2. What is the “best practice” for crediting designs? What if you don’t know who made the design in the first place? In the instance of using a tutorial, tagging the post creator is a nice gesture, but not essential. If no tutorial exists, try to reach out to the original artist to seek permission, especially if the design is super unique. Respect the reply of the artist. But let’s be realistic- more “ordinary” designs/concepts should fall into the cookie public domain. Oooh- can we make that a thing? Like have a “bank” of cookie designs that are fair game for all?
If you don’t know who the original artist is, look closely for a watermark, ask around to cookie friends, do a google image search to try to find the creator. Or better yet, use the original design as true inspiration and put your own spin on it!   

What’s NOT okay to do WITHOUT permission:
1. Re-writing someone else's blog/tutorial.
2. Making a tutorial from someone else’s design/technique in which a tutorial doesn't exist.
3. Using someone else’s unique tutorial for your own cookie class that people are paying you to take. Obviously, common designs and techniques (like those found in the cookie public domain) are fair game. 

Visit Clough'D 9 Cookies to learn more about Amy and see her very clever tutorials!


Callye Alvarado -- Sweet Sugarbelle

1. Is it okay to copy someone else’s cookie designs? It’s really something you have to approach on a person to person basis. Personally, I WANT people to copy my tutorials. I post them so that people have the the information they need to recreate what I make. Ideally, as they learn and grow, they won’t need or want to as much, or they’ll feel compelled to make their own spin on a design (I do this a lot when recreating designs by my favorite artists) but even if they don’t, they are there to be used.

That said, not everyone thinks the same way I do. There are teachers that LOVE to share, but really want their students to take the reigns. There are also people who don’t want you to use their designs at all, and that’s okay too. It’s all about respect, treating people the way you want to be treated, having integrity, and being willing to accept the consequences and apologize if you do step on someone’s toes.

2. What is the “best practice” for crediting designs? What if you don’t know who made the design in the first place? In general, I tag and link everywhere that I can. If I don’t know where something came from, I make a reasonable effort to “source” the information. It’s a little harder than it once was, with our growing community, but I always try. There is a point, however, when writing a full bibliography for a cookie becomes necessary and exhausting, and can take the fun out of decorating. At this point, my conscience is clear, and I move on. If by some chance someone is unhappy, I do my best to apologize.

Visit Sweet Sugarbelle to learn more about Callye and get more cookie decorating tutorials than you even knew existed!!


Georganne Bell -- LilaLoa (That's me!)

1. Is it okay to copy someone else’s cookie designs? Everyone makes cookies for different reasons. It's important that you approach this question with respect for others. Is this other person your direct competitor? It's probably best not to copy any of their designs ever. Is this other person me? COPY AWAY. I personally post all of my tutorials because I WANT people to learn from them. Copy them exactly. Sell them to your customers...give them to your Aunt or your mailman. I don't care! It makes me happy that you find my tutorials useful!!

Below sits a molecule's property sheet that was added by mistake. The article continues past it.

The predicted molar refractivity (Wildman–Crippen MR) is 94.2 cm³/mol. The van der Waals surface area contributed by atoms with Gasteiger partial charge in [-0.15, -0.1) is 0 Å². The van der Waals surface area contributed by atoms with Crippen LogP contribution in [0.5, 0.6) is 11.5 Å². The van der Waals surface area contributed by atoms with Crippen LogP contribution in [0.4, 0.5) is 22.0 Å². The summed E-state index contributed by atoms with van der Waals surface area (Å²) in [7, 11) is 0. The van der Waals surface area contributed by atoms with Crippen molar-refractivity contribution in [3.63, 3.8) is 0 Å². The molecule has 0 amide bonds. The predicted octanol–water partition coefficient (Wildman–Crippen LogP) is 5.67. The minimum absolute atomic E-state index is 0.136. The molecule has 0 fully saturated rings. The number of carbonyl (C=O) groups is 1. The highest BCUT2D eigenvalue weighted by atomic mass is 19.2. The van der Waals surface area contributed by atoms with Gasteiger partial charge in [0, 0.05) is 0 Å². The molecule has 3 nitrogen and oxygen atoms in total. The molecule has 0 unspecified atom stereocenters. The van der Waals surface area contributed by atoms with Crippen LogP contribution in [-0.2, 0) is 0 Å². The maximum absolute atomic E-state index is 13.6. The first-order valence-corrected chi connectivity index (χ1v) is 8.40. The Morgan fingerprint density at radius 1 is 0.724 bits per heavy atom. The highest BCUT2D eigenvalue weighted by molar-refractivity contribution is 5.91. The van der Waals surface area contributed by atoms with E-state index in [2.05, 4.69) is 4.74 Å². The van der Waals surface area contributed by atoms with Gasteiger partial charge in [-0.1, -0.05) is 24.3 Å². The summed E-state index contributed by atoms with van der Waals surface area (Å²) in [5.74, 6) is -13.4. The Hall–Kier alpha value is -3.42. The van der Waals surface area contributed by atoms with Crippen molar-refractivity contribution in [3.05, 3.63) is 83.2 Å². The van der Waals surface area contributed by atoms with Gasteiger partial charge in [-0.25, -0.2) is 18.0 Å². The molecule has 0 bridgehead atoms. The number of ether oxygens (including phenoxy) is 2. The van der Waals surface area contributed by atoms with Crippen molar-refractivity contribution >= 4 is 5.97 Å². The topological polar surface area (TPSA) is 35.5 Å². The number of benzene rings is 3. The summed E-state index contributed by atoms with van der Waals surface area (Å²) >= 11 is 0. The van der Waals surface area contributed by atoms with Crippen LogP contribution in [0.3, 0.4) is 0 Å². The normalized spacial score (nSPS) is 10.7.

My one request -- please do not copy my tutorials. Tutorials are my product, just like cookies are yours. I share my ideas freely, but I would hope that my tutorials would not be recreated or used in cookie decorating classes.

I personally feel that if someone makes a product (like a cookie decorating tutorial, or cookie cutters or stencils...) NO PERMISSION OR CREDITING IS REQUIRED.

2. What is the “best practice” for crediting designs? What if you don’t know who made the design in the first place?  If you have been inspired by someone, it doesn't take anything away from you to share that you've been inspired. Mention them or tag them. Share the love! BUT... I don't think we should spend all of our time feeding the credit monster. Giving credit for a design is not a requirement. Credit is like respect...it should be freely given when it is present...but it cannot be demanded or forced.

Let's take for example...the idea of doing lingerie cookies on a heart shape. I don't know who made those first. They are pretty well everywhere now though. You could spend a lifetime trying to figure out who was the original creator. So unless you saw one recently that was particularly brilliant...it's okay to just post those cookies.

Also... I think it's important to recognize that people post their cookies for different reasons. I share my cookies because I want to tell you about new tutorials. Others share cookies as they would a piece of art in a portfolio. Still others share cookies for their customers. Let's be kind to each other. Share inspiration when it seems appropriate, but don't judge others if they don't. 

Check out my PERMISSION PAGE to see more of my own in-depth answers to crediting questions.



It's YOUR TURN -- What do you think? 

1. Is it okay to copy someone else’s cookie designs? 

2. What is the “best practice” for crediting designs? What if you don’t know who made the design in the first place?

Join the discussion in the comments below or on the LilaLoa Facebook page.